You worked on the RL Grime VOID campaign—first the “Core” video then the teaser for the album. And its full of some pretty heavy imagery like military helicopters and explosions. The timing of those videos was very prescient too—it was right around the conflicts in Gaza and Furgeson. Where did that imagery come from? I'm really interested in birds and the extremes of airborne technology. I've always found the abstraction of the sky, and the fact that it’s so uncolonizable, very interesting. You can only really move through it; you can’t reside there. I wanted to create environments that would give the viewer a sense in the pit of their stomach of some of these experiences and make them think about the potential spaces involved in the music. And to contextualize the violence that is present in music as well—in ways that are not literal and not directed towards humans or social property but rather are purer forms of violence. I thought about things like the shape of a diving peregrine falcon.
Paul Virilio writes about speed as a philosophical idea in itself. Once you are orbiting the earth at tremendous speed it becomes devoid of any surface or society. Its a rarified form of human experience; the earth becomes almost a conceptual. You are at one with the violence of the object you pilot. It's a philosophically interesting scenario that exists in real life. Though I didn't want to fetishize existing technology—very deliberately there’s no destruction, no moment where you're satisfied by them blowing up [and] they don't shoot things. There’s not violence directed at humans, no attempt to gratify the viewer by encouraging them to identify with an aggressor. The videos are meant to feel empty, like something is absent. There’s something disquieting about that which gives a kind of tension to the content.
When you can’t identity with the helicopters they become foreign, like an invading force to be feared. Absolutely. I’m very interested in the idea of presenting war in a way where the viewer is not encouraged to identify with either party. Adopting a critical position where you present a good side and a bad side is something I find deeply problematic. I never want to present such a dogmatic opinion in my work.
Right. It seems that you’re presenting a world in which both sides are playing a deeply flawed and kind of rigged game. I like that description of it. There’s the wonderful opening scene in the Fifth Element where the military patrol ship on the fringe of the human empire encounters this object of incalculable evil and fires rockets into it making it much stronger and then the evil object destroys the military ship. Father Vito Cornelius appears saying, "Evil begets evil, shooting will only make it stronger.” It’s a conflict between two aggressors where there is no victor. And maybe the "Core" video is a similar kind of environment.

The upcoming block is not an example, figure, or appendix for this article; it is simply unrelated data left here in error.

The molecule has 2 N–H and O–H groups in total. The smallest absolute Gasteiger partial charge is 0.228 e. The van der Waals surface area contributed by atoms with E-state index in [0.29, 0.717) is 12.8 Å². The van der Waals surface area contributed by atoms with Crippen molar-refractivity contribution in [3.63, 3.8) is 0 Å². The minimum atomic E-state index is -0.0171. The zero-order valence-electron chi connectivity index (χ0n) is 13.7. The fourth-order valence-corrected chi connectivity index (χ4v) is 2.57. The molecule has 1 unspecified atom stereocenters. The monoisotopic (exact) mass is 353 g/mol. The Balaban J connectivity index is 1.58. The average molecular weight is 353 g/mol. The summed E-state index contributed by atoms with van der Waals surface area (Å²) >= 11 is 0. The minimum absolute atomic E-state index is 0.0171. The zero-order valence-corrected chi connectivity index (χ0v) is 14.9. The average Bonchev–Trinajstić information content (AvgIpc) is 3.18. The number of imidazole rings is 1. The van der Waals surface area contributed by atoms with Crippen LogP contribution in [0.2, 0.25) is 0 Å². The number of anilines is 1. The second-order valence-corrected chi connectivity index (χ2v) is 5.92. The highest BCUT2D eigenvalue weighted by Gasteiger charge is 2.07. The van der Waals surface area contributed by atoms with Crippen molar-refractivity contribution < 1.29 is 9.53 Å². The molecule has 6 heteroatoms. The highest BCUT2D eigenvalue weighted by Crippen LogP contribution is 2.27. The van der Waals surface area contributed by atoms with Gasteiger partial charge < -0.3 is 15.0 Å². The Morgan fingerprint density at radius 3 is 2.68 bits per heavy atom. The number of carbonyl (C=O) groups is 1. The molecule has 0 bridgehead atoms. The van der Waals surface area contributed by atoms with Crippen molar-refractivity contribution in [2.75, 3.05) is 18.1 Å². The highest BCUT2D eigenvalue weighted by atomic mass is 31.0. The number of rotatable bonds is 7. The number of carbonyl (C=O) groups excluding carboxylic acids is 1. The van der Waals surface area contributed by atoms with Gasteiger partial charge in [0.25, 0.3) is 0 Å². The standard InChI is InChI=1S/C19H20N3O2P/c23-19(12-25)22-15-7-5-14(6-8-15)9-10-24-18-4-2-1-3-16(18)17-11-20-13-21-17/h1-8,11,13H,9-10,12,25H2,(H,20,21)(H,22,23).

So what's the point? As someone that is visually interested, I have to walk around and be appalled, confused, and visually oppressed by communications in my midst that are unignorable, that are placed in front of me at every opportunity, that are designed to degrade my ability to be party to a social conversation, that want to force me to have certain desires and opinions, that modulate my language in a certain way. Advertising is a constant presence, a weaponized form of a cultural dialogue. When you’re picking a typeface, or drawing something, or thinking about visual composition on a page or a poster, you are working with strategies that have been formulated and honed for reasons that you may not personally be comfortable with.
I feel totally divorced from the idea of advertising or branding. That is a profession that places the interest of the client utterly ahead of the interest of the viewer and is ultimately not interested in the social context. I want the equivalent of good nutritious food in their school canteen. I see the part of good design as doing whatever you can for the viewer, and I want the work that I make to be challenging and rewarding for the people that see it.